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Art of Science image titled K’aizalaj Okox
K’aizalaj Okox

Scientist Collaborators Alex Schrader, JuYeon Lee, Marisa Asadian, Ian Traniello, Gene E. Robinson and Hee-Sun Han Hee-Sun Han Group

Fluorescence Microscope - Zeiss Axiovert 200M with the Apotome

Funded by the J&J Cancer Center, European Research Council, Brain2Bee


Take a deep breath. Relax your eyes and look at the three panels together. What do you see? Maybe a moth or a bat? Imagine all the colors fading to gray. Do you see something different? Does your perception change if you focus on only one of the panels? To many of us, this piece is reminiscent of Rorschach inkblots that were widely used by psychologists to examine their patient’s personality. Although their use in psychology has all but vanished, they still remain intriguing due to their ability to conjure different interpretations.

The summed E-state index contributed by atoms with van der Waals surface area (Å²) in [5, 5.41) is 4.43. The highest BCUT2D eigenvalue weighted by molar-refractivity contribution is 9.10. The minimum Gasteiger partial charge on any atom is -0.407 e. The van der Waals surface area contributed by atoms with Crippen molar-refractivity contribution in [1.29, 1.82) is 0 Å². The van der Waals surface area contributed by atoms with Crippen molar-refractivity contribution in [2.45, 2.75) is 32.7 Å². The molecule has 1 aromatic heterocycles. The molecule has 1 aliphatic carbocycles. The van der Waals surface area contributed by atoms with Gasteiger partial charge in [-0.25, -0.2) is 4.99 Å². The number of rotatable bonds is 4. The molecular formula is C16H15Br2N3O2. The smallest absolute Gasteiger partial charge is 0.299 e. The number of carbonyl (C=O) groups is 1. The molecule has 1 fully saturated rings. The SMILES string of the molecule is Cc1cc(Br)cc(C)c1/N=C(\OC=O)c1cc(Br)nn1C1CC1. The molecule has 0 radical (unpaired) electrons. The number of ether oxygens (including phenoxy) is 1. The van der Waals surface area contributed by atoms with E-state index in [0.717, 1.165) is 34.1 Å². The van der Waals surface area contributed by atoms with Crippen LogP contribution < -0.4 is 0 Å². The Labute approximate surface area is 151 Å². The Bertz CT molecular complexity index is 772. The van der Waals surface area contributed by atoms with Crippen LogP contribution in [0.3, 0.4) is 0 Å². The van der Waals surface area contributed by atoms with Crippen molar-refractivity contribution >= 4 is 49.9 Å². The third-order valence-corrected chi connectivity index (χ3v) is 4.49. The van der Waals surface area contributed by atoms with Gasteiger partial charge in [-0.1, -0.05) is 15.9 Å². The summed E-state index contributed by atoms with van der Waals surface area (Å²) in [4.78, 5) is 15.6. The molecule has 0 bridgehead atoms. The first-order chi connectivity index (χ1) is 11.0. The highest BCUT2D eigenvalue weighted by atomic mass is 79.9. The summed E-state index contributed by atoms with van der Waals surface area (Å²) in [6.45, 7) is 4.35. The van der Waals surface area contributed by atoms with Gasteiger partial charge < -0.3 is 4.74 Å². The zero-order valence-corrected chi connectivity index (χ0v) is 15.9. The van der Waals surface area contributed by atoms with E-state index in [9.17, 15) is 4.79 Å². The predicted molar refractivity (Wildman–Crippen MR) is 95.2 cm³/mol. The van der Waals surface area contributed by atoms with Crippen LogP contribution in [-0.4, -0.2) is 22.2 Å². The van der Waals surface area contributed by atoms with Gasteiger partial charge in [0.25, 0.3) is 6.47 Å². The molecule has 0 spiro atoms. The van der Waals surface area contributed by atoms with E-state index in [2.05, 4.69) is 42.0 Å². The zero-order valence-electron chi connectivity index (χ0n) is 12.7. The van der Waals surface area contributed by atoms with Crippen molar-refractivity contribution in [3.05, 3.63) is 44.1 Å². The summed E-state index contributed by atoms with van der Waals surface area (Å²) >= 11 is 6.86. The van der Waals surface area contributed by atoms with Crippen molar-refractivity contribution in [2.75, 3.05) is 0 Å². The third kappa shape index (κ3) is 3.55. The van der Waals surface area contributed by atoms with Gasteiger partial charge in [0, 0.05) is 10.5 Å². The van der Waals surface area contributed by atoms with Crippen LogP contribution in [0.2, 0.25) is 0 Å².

The original research image was obtained from a map of genes that are expressed in a honeybee brain, with each color representing a different gene. Honeybees are unique in their ability to make individual decisions that align with the collective mindset of the hive. Through this piece, the artist invites you to do the same: take in the image by yourself and then gather some friends and reexamine the piece. After all, art has a long history of social bonding, whether it is to shape our understanding of the world or enhance the sense of belonging to our own communities.